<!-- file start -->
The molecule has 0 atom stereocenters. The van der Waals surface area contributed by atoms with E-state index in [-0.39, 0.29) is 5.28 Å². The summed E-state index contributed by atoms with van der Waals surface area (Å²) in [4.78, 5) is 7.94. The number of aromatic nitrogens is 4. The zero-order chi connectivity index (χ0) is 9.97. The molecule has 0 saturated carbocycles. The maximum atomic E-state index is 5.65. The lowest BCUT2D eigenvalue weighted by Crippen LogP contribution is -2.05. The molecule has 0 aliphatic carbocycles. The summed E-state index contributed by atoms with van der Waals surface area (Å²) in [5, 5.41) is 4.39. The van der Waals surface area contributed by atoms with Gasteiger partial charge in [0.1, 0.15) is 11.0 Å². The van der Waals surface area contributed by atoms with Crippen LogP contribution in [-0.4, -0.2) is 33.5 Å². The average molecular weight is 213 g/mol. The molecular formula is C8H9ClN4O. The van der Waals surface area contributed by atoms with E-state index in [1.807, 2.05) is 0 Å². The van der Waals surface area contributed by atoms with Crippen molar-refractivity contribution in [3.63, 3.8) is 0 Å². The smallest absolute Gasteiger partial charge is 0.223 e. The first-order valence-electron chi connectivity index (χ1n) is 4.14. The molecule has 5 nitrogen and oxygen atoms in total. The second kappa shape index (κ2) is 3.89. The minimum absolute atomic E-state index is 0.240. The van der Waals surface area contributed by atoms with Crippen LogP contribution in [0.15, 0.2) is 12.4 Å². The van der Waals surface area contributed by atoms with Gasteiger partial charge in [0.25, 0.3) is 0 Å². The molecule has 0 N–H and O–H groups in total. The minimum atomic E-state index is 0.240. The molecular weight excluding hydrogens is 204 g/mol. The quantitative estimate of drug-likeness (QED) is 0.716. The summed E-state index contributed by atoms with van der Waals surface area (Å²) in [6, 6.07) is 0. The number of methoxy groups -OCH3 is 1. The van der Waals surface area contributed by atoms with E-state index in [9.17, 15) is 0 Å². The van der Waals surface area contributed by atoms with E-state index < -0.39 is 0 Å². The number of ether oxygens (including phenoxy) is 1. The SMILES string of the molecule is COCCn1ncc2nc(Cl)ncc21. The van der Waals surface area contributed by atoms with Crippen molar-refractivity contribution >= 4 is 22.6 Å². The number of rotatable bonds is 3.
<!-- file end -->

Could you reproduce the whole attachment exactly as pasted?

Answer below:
The molecule has 0 atom stereocenters. The van der Waals surface area contributed by atoms with E-state index in [-0.39, 0.29) is 5.28 Å². The summed E-state index contributed by atoms with van der Waals surface area (Å²) in [4.78, 5) is 7.94. The number of aromatic nitrogens is 4. The zero-order chi connectivity index (χ0) is 9.97. The molecule has 0 saturated carbocycles. The maximum atomic E-state index is 5.65. The lowest BCUT2D eigenvalue weighted by Crippen LogP contribution is -2.05. The molecule has 0 aliphatic carbocycles. The summed E-state index contributed by atoms with van der Waals surface area (Å²) in [5, 5.41) is 4.39. The van der Waals surface area contributed by atoms with Gasteiger partial charge in [0.1, 0.15) is 11.0 Å². The van der Waals surface area contributed by atoms with Crippen LogP contribution in [-0.4, -0.2) is 33.5 Å². The average molecular weight is 213 g/mol. The molecular formula is C8H9ClN4O. The van der Waals surface area contributed by atoms with E-state index in [1.807, 2.05) is 0 Å². The van der Waals surface area contributed by atoms with Crippen molar-refractivity contribution in [3.63, 3.8) is 0 Å². The smallest absolute Gasteiger partial charge is 0.223 e. The first-order valence-electron chi connectivity index (χ1n) is 4.14. The molecule has 5 nitrogen and oxygen atoms in total. The second kappa shape index (κ2) is 3.89. The minimum absolute atomic E-state index is 0.240. The van der Waals surface area contributed by atoms with Crippen LogP contribution in [0.15, 0.2) is 12.4 Å². The van der Waals surface area contributed by atoms with Gasteiger partial charge in [0.25, 0.3) is 0 Å². The molecule has 0 N–H and O–H groups in total. The minimum atomic E-state index is 0.240. The molecular weight excluding hydrogens is 204 g/mol. The quantitative estimate of drug-likeness (QED) is 0.716. The summed E-state index contributed by atoms with van der Waals surface area (Å²) in [6, 6.07) is 0. The number of methoxy groups -OCH3 is 1. The van der Waals surface area contributed by atoms with E-state index in [9.17, 15) is 0 Å². The van der Waals surface area contributed by atoms with E-state index < -0.39 is 0 Å². The number of ether oxygens (including phenoxy) is 1. The SMILES string of the molecule is COCCn1ncc2nc(Cl)ncc21. The van der Waals surface area contributed by atoms with Crippen molar-refractivity contribution >= 4 is 22.6 Å². The number of rotatable bonds is 3.